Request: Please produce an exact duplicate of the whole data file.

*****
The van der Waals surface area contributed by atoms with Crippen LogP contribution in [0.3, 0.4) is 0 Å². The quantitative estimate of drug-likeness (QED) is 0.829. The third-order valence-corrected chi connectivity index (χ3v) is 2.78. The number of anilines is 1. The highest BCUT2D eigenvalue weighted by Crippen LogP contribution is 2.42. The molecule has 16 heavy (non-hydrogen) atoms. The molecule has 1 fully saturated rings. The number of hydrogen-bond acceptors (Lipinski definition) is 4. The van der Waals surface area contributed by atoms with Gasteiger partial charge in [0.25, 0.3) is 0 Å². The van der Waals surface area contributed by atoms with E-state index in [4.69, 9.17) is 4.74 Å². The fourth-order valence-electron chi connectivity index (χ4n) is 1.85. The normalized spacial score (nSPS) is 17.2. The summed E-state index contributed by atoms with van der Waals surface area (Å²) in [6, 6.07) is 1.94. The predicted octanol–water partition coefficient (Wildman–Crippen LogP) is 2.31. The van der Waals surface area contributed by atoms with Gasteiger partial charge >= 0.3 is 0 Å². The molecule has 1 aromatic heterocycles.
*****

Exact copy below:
The van der Waals surface area contributed by atoms with Crippen LogP contribution in [0.3, 0.4) is 0 Å². The quantitative estimate of drug-likeness (QED) is 0.829. The third-order valence-corrected chi connectivity index (χ3v) is 2.78. The number of anilines is 1. The highest BCUT2D eigenvalue weighted by Crippen LogP contribution is 2.42. The molecule has 16 heavy (non-hydrogen) atoms. The molecule has 1 fully saturated rings. The number of hydrogen-bond acceptors (Lipinski definition) is 4. The van der Waals surface area contributed by atoms with Gasteiger partial charge in [0.25, 0.3) is 0 Å². The van der Waals surface area contributed by atoms with E-state index in [4.69, 9.17) is 4.74 Å². The fourth-order valence-electron chi connectivity index (χ4n) is 1.85. The normalized spacial score (nSPS) is 17.2. The summed E-state index contributed by atoms with van der Waals surface area (Å²) in [6, 6.07) is 1.94. The predicted octanol–water partition coefficient (Wildman–Crippen LogP) is 2.31. The van der Waals surface area contributed by atoms with Gasteiger partial charge >= 0.3 is 0 Å². The molecule has 1 aromatic heterocycles.